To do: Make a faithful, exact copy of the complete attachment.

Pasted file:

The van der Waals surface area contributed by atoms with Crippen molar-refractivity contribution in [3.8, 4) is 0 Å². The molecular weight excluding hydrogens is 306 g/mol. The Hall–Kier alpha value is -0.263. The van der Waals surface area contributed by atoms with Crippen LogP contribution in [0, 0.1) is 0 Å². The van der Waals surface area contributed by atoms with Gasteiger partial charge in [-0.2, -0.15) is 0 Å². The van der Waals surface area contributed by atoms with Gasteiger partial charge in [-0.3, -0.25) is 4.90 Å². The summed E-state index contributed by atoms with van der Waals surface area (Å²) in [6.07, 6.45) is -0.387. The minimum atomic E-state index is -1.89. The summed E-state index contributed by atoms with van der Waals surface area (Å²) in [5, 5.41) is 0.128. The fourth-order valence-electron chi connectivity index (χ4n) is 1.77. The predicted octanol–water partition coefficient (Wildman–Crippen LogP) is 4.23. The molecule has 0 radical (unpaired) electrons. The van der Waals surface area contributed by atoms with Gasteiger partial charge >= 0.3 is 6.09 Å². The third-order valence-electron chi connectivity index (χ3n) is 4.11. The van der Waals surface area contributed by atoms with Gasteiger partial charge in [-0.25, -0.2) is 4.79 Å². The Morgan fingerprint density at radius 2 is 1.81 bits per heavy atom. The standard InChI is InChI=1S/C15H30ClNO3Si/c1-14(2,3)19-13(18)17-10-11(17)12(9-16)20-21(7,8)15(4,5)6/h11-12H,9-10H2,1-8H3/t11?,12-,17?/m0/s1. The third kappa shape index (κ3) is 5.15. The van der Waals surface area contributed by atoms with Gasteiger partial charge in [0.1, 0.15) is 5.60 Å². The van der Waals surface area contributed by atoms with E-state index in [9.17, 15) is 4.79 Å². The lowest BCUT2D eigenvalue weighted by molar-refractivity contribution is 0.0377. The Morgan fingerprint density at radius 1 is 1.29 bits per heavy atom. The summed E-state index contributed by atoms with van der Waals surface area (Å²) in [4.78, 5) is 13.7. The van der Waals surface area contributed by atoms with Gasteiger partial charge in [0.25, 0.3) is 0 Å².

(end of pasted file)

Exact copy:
The van der Waals surface area contributed by atoms with Crippen molar-refractivity contribution in [3.8, 4) is 0 Å². The molecular weight excluding hydrogens is 306 g/mol. The Hall–Kier alpha value is -0.263. The van der Waals surface area contributed by atoms with Crippen LogP contribution in [0, 0.1) is 0 Å². The van der Waals surface area contributed by atoms with Gasteiger partial charge in [-0.2, -0.15) is 0 Å². The van der Waals surface area contributed by atoms with Gasteiger partial charge in [-0.3, -0.25) is 4.90 Å². The summed E-state index contributed by atoms with van der Waals surface area (Å²) in [6.07, 6.45) is -0.387. The minimum atomic E-state index is -1.89. The summed E-state index contributed by atoms with van der Waals surface area (Å²) in [5, 5.41) is 0.128. The fourth-order valence-electron chi connectivity index (χ4n) is 1.77. The predicted octanol–water partition coefficient (Wildman–Crippen LogP) is 4.23. The molecule has 0 radical (unpaired) electrons. The van der Waals surface area contributed by atoms with Gasteiger partial charge >= 0.3 is 6.09 Å². The third-order valence-electron chi connectivity index (χ3n) is 4.11. The van der Waals surface area contributed by atoms with Gasteiger partial charge in [-0.25, -0.2) is 4.79 Å². The Morgan fingerprint density at radius 2 is 1.81 bits per heavy atom. The standard InChI is InChI=1S/C15H30ClNO3Si/c1-14(2,3)19-13(18)17-10-11(17)12(9-16)20-21(7,8)15(4,5)6/h11-12H,9-10H2,1-8H3/t11?,12-,17?/m0/s1. The third kappa shape index (κ3) is 5.15. The van der Waals surface area contributed by atoms with Gasteiger partial charge in [0.1, 0.15) is 5.60 Å². The van der Waals surface area contributed by atoms with E-state index in [9.17, 15) is 4.79 Å². The lowest BCUT2D eigenvalue weighted by molar-refractivity contribution is 0.0377. The Morgan fingerprint density at radius 1 is 1.29 bits per heavy atom. The summed E-state index contributed by atoms with van der Waals surface area (Å²) in [4.78, 5) is 13.7. The van der Waals surface area contributed by atoms with Gasteiger partial charge in [0.25, 0.3) is 0 Å².